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Triggered Barriers for the Suppression of Coal Dust Explosions.
Liebman-I; Richmond-JK; Pro-R; Et Al
NTIS: PB 80-134570 :24 pages
Two triggered barrier systems and several extinguishing agents were tested against coal dust explosion propagating in the main entry of the Bureau of Mines experimental mine at Bruceton, Pennsylvania. One system used a high-pressure cylinder to propel the extinguishant; the second system used pressurized nitrogen gas or halon 1301 (cf3br) in a low-pressure system to power the disperser. The relative efficiencies of the extinguishants were determined by comparing calculated concentrations of the extinguishant clouds present in the mine during suppressing of the explosions. Results showed the following trend of increasing effectiveness: purple-k (khco3) <water <hybrids consisting of foam or water combined with halon 1301 <halon alone. On a weight basis, water was two to three times as efficient as purple-k, whereas the hybrids and halon alone were only marginally superior to water. Maximum efficiency of an extinguishant is attained by high rates of discharge from the barrier and by minimizing the time interval between onset of discharge and flame arrival to that necessary for discharge. Both the high-and low-pressure barrier systems were demonstrated to be capable of suppressing coal dust explosions; however, because of the potential hazard of the former, the low-pressure system is considered to be the most attractive prototype.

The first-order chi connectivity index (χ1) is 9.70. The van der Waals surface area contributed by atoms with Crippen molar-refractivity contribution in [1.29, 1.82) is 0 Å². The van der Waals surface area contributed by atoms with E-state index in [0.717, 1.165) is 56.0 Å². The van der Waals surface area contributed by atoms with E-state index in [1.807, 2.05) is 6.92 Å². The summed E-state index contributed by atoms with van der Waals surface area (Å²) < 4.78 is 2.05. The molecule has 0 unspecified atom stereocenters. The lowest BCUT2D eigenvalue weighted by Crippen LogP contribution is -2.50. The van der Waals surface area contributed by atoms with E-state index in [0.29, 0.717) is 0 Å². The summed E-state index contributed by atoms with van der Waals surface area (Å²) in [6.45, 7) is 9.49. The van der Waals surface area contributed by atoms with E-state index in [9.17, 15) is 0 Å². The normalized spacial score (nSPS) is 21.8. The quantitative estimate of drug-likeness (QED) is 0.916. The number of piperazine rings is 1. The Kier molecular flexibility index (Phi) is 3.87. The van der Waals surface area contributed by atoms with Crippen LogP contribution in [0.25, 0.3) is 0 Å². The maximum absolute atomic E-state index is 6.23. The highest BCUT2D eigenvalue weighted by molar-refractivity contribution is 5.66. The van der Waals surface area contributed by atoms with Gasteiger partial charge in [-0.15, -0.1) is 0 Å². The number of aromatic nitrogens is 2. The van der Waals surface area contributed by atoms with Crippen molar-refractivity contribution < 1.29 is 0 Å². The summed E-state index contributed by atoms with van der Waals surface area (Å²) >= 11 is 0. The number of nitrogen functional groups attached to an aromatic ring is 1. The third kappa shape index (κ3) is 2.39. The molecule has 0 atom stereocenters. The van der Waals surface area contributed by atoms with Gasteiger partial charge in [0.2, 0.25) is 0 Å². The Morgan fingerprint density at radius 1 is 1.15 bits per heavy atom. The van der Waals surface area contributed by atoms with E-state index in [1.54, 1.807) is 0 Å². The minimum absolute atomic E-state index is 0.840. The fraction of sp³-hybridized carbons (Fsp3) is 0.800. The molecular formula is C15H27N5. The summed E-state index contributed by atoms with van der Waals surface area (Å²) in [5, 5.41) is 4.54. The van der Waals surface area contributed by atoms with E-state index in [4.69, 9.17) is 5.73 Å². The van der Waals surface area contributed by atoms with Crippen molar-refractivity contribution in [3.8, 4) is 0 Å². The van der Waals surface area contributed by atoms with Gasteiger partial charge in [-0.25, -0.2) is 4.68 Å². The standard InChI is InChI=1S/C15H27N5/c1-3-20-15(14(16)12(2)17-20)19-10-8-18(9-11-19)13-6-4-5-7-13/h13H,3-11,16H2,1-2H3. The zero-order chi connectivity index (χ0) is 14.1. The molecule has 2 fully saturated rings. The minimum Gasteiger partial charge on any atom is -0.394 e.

IH; Report of Investigations
NTIS Accession No.
NTIS: PB 80-134570
Page last reviewed: September 2, 2020
Content source: National Institute for Occupational Safety and Health Education and Information Division